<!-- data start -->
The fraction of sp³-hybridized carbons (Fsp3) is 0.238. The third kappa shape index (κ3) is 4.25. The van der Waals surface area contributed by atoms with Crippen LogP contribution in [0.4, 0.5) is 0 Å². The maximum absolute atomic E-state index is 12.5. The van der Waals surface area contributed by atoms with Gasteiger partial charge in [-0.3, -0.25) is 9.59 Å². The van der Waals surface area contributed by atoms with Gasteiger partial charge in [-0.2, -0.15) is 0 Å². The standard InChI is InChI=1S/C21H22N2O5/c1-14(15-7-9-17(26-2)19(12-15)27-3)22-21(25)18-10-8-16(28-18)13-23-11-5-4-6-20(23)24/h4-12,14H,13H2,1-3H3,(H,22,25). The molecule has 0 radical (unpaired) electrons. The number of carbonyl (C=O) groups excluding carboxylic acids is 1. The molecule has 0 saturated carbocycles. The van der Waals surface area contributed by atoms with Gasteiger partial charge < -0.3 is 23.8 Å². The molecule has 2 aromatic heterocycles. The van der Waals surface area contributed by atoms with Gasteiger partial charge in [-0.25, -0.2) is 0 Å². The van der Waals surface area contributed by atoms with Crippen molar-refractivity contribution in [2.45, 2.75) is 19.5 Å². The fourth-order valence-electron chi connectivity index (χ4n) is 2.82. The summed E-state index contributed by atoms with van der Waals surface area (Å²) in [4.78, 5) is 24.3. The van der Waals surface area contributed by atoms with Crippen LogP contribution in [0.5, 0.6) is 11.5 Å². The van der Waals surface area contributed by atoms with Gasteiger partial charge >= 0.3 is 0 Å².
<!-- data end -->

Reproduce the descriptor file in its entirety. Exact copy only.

The fraction of sp³-hybridized carbons (Fsp3) is 0.238. The third kappa shape index (κ3) is 4.25. The van der Waals surface area contributed by atoms with Crippen LogP contribution in [0.4, 0.5) is 0 Å². The maximum absolute atomic E-state index is 12.5. The van der Waals surface area contributed by atoms with Gasteiger partial charge in [-0.3, -0.25) is 9.59 Å². The van der Waals surface area contributed by atoms with Gasteiger partial charge in [-0.2, -0.15) is 0 Å². The standard InChI is InChI=1S/C21H22N2O5/c1-14(15-7-9-17(26-2)19(12-15)27-3)22-21(25)18-10-8-16(28-18)13-23-11-5-4-6-20(23)24/h4-12,14H,13H2,1-3H3,(H,22,25). The molecule has 0 radical (unpaired) electrons. The number of carbonyl (C=O) groups excluding carboxylic acids is 1. The molecule has 0 saturated carbocycles. The van der Waals surface area contributed by atoms with Gasteiger partial charge < -0.3 is 23.8 Å². The molecule has 2 aromatic heterocycles. The van der Waals surface area contributed by atoms with Gasteiger partial charge in [-0.25, -0.2) is 0 Å². The van der Waals surface area contributed by atoms with Crippen molar-refractivity contribution in [2.45, 2.75) is 19.5 Å². The fourth-order valence-electron chi connectivity index (χ4n) is 2.82. The summed E-state index contributed by atoms with van der Waals surface area (Å²) in [4.78, 5) is 24.3. The van der Waals surface area contributed by atoms with Crippen LogP contribution in [0.5, 0.6) is 11.5 Å². The van der Waals surface area contributed by atoms with Gasteiger partial charge >= 0.3 is 0 Å².